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GICs in TFSAs

Reading up on personal finance? Looking for ways to maximize your savings and investments? Instantly compare the best accounts in Canada and boost your ROI.

Did you know that guaranteed investment certificates (GICs) can be held in both registered and non-registered accounts? Non-registered accounts are your regular bank accounts, where you are taxed on the interest earned. Registered accounts, on the other hand, refer to tax-sheltered savings plans introduced by the government, including tax-free savings accounts (TFSAs).

Take a look at how TFSA-eligible GICs work.


What are TFSAs?

In 2009, the federal government introduced TFSAs to help Canadians both grow and withdraw their savings tax-free. At first, you could only contribute $5,000 per year. On January 1, 2013, the annual contribution limit was raised to $5,500. Your available contribution room carries forward to future years. For example, if you couldn’t make any contributions in 2011, that $5,000 would’ve been added to your $5,000 limit in 2012, so you could contribute up to $10,000 in 2012.


Benefits of holding GICs in TFSAs

While contributions are not tax-deductible, like with GICs in RRSPs, there are still three major benefits of holding GICs in your TFSAs:

  1. Your money grows tax-free. Both the interest and capital gains are tax-free.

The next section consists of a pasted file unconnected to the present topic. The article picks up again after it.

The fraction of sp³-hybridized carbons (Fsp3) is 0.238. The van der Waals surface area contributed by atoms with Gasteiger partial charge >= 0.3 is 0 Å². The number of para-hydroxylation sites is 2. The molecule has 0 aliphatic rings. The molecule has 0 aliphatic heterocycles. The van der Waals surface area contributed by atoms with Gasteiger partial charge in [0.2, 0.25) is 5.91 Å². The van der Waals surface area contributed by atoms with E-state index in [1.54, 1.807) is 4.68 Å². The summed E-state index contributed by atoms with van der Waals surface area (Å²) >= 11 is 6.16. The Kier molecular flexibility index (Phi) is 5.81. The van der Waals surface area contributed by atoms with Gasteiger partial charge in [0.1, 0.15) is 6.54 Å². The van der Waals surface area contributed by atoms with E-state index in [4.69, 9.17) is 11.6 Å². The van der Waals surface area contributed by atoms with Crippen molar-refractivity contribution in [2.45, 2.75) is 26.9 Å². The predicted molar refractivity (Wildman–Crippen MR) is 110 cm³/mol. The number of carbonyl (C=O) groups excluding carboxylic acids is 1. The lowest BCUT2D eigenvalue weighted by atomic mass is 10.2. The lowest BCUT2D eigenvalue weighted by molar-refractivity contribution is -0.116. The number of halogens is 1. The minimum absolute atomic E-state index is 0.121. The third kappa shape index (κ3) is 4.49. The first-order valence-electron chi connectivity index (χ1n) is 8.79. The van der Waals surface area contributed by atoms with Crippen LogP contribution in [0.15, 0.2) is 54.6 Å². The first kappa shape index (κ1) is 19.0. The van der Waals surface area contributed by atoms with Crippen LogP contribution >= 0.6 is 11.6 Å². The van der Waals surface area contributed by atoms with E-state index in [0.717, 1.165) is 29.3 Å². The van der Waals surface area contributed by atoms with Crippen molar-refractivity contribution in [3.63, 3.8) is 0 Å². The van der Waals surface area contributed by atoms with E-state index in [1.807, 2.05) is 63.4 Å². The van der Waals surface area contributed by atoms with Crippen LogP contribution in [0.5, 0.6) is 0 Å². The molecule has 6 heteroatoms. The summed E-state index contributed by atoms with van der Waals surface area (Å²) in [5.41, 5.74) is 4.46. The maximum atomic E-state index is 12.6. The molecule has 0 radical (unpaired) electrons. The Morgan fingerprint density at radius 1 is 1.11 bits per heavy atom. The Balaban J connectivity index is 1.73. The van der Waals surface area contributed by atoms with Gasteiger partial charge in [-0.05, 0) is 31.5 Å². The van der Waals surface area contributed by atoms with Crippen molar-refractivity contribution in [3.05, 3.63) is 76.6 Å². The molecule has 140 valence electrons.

2. Your withdrawals are also tax-free. Unlike an RRSP, when you make a withdrawal from your TFSA, it is also tax-free.
  3. Your principal is guaranteed. Because it’s in a GIC, you know the principal will always be returned to you, so it’s a safe investment option.

Example: GIC in TFSA vs. non-registered account

Peter has $5,000 to invest and he’s trying to decide between purchasing a regular 2-year non-redeemable GIC in a non-registered account or a 2-year non-redeemable TFSA-eligible GIC. Both GICs pay 1.15%, however, he lives in Ontario and would have to pay tax at a marginal rate of 39.41% (combined federal and provincial) on interest earned in the non-registered savings account. How much will Peter save by purchasing the GIC in his TFSA instead?

Option 1: GIC held in a non-registered savings account

YearBeginning PrincipalInterest EarnedTax PayableEnding Principal
1$5,000.00$75.00$29.55$5,075.00
2$5,075.00$76.12$29.99$5,151.12
Totals$151.12$59.54$5,151.12

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Option 2: GIC held in a TFSA

YearBeginning PrincipalInterest EarnedEnding Principal
1$5,000.00$75.00$5,075.00
2$5,075.00$76.12$5,151.12
Totals$151.12$5,151.12

Peter would be able to save an additional $91.58 ($151.12 - $59.54) because he bought the GIC held in a TFSA, since he wouldn’t have to pay tax on any of the interest earned.

TFSAs are a great vehicle for saving money. While contributions are not tax-deductible, once money has been put into the account it is free to grow and redeem tax-free. Many GIC products are eligible and can help form part of the fixed-income component of a TFSA.

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